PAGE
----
How to Create a Gothic Horror Film Set on a Modest Budget
by Karl Hopf ©2011
I have always admired the gothic horror film sets that were prevalent in Hammer Films and Roger Corman’s Poe Films. When I was in High School, I decided to make a gothic horror film of my own. I faced two major obstacles: a modern house in which to film and very little money to spend.
The first step to creating a gothic set is the design process. Sit down and look at photos of gothic sets from books or magazines. Make a list of furniture and props in the sets and take note of their arrangement. The best place for a gothic set is an empty room with white walls. White walls work well for almost any time period. The furniture that is moved into the room should all be of dark wood. If the furniture you have is too modern, you can temporarily doctor it up by C-clamping a piece of wood molding to it.
Before making any trips to the store, stop and look around your house. Do you have any old cloth bound books lying around? Old candlesticks and old paintings would look great on the set.
After bringing furniture into the room and arranging the props, take a careful look around the room. Do you see any traces of anything modern? Light switches, heating ducts and electrical cords would look completely out of place. You have to hide them behind furniture and props or make sure they are out of frame. I know this can be a lot of work, but the end result is very rewarding.
If the windows are modern, you can transform them into Tudor windows by cutting strips of posterboard and taping them to the window in a diagonal pattern. A gothic door is a little more difficult. Do you have an old wooden picnic table? If …you place it upright against the wall, it could read as a door. If the floor is included in the shot, be careful of the floor coverings. A medium gray rug could read as a stone floor. An imitation Persian rug would work great if you happen to have one. These ideas are meant as a point of departure. I hope that you feel free to alter them and experiment with ideas of your own.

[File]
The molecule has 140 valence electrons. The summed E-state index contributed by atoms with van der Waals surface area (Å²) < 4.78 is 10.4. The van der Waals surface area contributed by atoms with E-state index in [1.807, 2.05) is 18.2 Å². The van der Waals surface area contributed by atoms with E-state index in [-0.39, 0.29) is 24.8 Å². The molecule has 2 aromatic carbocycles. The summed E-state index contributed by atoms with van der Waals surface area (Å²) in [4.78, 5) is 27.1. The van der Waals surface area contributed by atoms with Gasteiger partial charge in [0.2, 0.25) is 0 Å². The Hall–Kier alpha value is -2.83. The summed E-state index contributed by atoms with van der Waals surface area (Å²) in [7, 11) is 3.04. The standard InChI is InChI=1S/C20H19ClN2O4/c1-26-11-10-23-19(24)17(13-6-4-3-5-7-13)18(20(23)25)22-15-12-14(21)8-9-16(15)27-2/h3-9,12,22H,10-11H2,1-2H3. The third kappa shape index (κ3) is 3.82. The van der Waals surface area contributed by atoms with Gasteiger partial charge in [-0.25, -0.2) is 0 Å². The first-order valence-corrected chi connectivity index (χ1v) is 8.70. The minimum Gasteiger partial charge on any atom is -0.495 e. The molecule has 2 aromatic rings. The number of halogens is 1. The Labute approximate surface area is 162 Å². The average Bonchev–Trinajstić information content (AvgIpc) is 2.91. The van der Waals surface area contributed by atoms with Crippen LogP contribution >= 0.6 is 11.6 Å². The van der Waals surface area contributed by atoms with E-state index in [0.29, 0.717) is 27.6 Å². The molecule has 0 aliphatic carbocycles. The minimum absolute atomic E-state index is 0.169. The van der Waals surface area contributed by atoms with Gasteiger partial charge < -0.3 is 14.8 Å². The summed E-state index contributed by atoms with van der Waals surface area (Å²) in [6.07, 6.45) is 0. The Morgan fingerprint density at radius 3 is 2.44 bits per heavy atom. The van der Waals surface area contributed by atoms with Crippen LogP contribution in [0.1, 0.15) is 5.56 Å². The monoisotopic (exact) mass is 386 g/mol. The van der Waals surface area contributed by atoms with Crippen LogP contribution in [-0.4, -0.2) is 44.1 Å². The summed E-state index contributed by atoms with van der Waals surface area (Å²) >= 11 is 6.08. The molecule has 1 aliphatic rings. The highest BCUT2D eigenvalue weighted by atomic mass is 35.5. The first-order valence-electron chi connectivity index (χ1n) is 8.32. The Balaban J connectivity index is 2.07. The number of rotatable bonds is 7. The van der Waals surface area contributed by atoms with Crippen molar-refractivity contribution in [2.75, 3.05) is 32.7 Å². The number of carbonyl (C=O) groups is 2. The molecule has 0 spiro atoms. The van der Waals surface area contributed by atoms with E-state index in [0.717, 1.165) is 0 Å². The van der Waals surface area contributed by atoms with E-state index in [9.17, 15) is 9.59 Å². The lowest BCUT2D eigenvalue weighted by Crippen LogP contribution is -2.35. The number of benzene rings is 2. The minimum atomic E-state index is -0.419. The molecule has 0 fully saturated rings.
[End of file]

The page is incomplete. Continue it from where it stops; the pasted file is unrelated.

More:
I often see store displays that are very realistic set pieces. They are basically photographs printed on cardboard. Some stores will actually give you the piece if you ask for it at the end of the season! Find a photograph of a gothic room and prop it up on a table top. You can add a few props on rhe table top if you like. Now to the right of the photograph, have an actor stand about ten feet away. I am using a candlestick to create a transition between the photograph and where the actor is standing. The resulting illusion is that the actor is standing in a large gothic room!
There are a few items to buy at the store. I often look for props at the Halloween Stores. Look for plastic swords, shields and gargoyles. You can buy them on sale cheaper than the price of raw materials needed to make them. You can also look for items on clearance in housewares stores to add any finishing touches.
Hollywood often employs the technique of using foreground miniatures to add to the scope of full scale exterior sets. Why not use foreground miniatures for an interior set? Do you need a suit of armor? Take a plastic model of a Knight and place it close to the camera. In the same shot, have an actor stand about ten feet away. You now have the illusion that there is a full scale set of armor in the room.
While this article has been on creating a gothic set, the same principles could be used for creating sets of other time periods. Hollywood and Independent Films often shy away from period films because they are expensive to produce. With a little creativity and work, you can create a gothic set.